Simply renegotiating the CAs to let more oligarchs keep profiting from the water business will not remove the ill effects of privatization on the public and may even make it worse, WPN said. Government must bravely decide to take control of the vital public utility and run it as a service rather than for profit, the group said. #

Govt should be transparent, release 9 signed foreign loan agreements — IBON

Research group IBON said the Duterte administration should immediately release to the public all nine foreign loan agreements it has already signed for infrastructure projects, especially for the upcoming Kaliwa Dam project with China.

The group raised concerns of government’s transparency since it has denied IBON’s previous requests for copies of the loan agreements.  

The government has an obligation to disclose these contracts as a matter of public interest and protecting the country’s sovereignty, the group said.

The nine foreign loan agreements signed by the government include the Chico River Pump Irrigation and New Centennial Water Source-Kaliwa Dam with China; Pasig-Marikina River Channel Improvement, Cavite Industrial Area Flood Management, Metro Manila Subway, and North-South Railway with Japan; Panguil Bay Bridge; and the new Cebu International Container Port with Korea.

IBON research head Rosario Bella Guzman said that there is lack of transparency of government offices to disclose loan agreements signed by the government. 

IBON wrote a letter to the Department of Finance (DOF) in June 2018 requesting copies of the loan agreement for the Chico River Pump Irrigation Project.

The DOF responded that the contract has a confidentiality clause and that the agency is not allowed to disclose details of the contract to any third party.

Loan agreements should be disclosed since the projects are public infrastructure which are supposed to be serving public interest, said Guzman.

The Chico River Pump Irrigation Project, with the provisions that could be disadvantageous to the country, may become the gold standard of other loan agreements, Guzman added.

Guzman said that the contracts for other Chinese loans such as the one for the New Centennial Water Source-Kaliwa Dam Project would follow the template of onerous provisions found in the Chico River Pump Irrigation Project.

The loan agreement for the Kaliwa Dam which was signed in November 2018 is yet to be made public and IBON has yet to receive a copy of the loan agreement it requested from concerned offices.

Guzman added that the Php12.2-billion Kaliwa Dam will be 85 percent funded by China official development assistance (ODA), in other words, debt that will be paid for by the public in the future.

“China loans are one-sided and impose onerous conditions, which could result in the Philippines virtually giving up its sovereignty,” said Guzman.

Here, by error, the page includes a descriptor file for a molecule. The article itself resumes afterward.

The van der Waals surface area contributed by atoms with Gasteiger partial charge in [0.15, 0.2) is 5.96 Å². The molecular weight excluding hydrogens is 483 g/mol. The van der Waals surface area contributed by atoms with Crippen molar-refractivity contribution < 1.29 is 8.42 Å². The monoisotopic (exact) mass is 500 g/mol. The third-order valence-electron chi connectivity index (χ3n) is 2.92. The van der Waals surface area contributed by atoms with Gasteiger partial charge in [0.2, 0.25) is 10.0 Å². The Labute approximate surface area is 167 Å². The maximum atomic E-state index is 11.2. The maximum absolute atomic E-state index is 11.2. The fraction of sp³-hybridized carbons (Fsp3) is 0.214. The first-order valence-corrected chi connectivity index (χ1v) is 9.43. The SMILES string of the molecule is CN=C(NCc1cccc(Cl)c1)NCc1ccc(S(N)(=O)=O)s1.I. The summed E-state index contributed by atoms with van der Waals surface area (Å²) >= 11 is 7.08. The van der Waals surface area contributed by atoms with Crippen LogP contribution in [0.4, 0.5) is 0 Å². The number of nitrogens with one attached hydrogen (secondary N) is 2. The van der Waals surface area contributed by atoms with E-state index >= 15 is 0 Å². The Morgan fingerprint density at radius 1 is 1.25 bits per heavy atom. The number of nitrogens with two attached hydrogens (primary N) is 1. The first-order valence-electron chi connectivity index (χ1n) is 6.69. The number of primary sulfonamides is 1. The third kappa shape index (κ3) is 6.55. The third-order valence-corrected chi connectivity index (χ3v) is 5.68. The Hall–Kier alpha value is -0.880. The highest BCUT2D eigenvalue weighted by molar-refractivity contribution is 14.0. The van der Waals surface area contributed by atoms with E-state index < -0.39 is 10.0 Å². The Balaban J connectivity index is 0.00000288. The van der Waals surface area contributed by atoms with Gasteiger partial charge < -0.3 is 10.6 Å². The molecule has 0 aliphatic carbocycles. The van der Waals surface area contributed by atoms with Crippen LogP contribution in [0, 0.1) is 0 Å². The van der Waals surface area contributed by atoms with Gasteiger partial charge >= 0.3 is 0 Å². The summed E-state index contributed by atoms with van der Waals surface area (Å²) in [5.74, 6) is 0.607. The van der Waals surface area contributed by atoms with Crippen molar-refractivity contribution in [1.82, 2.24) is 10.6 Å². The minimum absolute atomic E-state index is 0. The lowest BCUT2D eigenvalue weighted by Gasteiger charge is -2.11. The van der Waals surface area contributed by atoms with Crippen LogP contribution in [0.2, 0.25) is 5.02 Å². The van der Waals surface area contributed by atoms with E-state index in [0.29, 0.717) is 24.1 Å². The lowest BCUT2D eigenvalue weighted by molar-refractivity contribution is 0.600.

IBON previously raised questions on the Chico River Pump Irrigation loan agreement being governed by China laws, and that any arbitration or suit shall be heard at the China International Economic and Trade Arbitration Court (CIETAC).

“Natural resources, including water, are the subject of these loan agreements, which makes it more problematic if conditions are lopsided in favor of foreign governments, creditors and investors,” Guzman added.

Instead of prioritizing the attraction of one-sided foreign investments and loans for its infrastructure program, the government should put national interest and public welfare first over local and foreign big business interests.

Government can start by subjecting the loan agreements it is signing to public scrutiny and declining those that are not mutually beneficial and do not contribute to the country’s domestic economic development, IBON concluded. #

Suspend rate hike, scrap concession agreement with water firms, govt told

The Water for the People Network (WPN) said that government should not accede to the ruling of an international arbitral court granting the Maynilad Water Systems, Inc. petition to collect its corporate income tax (CIT) from consumers. 

The water rights group agreed that any impending water rate increase amid the ongoing dispute on pass-on CIT should be deferred.

The group likewise urged the scrapping of the concession agreement (CA), which it said allows onerous grounds for price hikes.

The Singaporean Supreme Court finalized an International Chamber of Commerce (ICC) arbitration decision that Maynilad may recover its CIT through pass-on charges.

Maynilad has demanded that the Philippine government pay Php3.4 billion in indemnification for non-recovery of its CIT for the period March 11, 2015 to August 31, 2016.

This is after the Metropolitan Waterworks and Sewerage System Regulatory Office (MWSS-RO) refused to honor an arbitral decision favoring Maynilad while that for Manila Water remained pending.

As per CA with the Philippine government, both Maynilad and Manila Water took to international arbitration in 2013 to contest the RO’s rejection of their petitioned rate increases for the rate rebasing period of 2013-2018.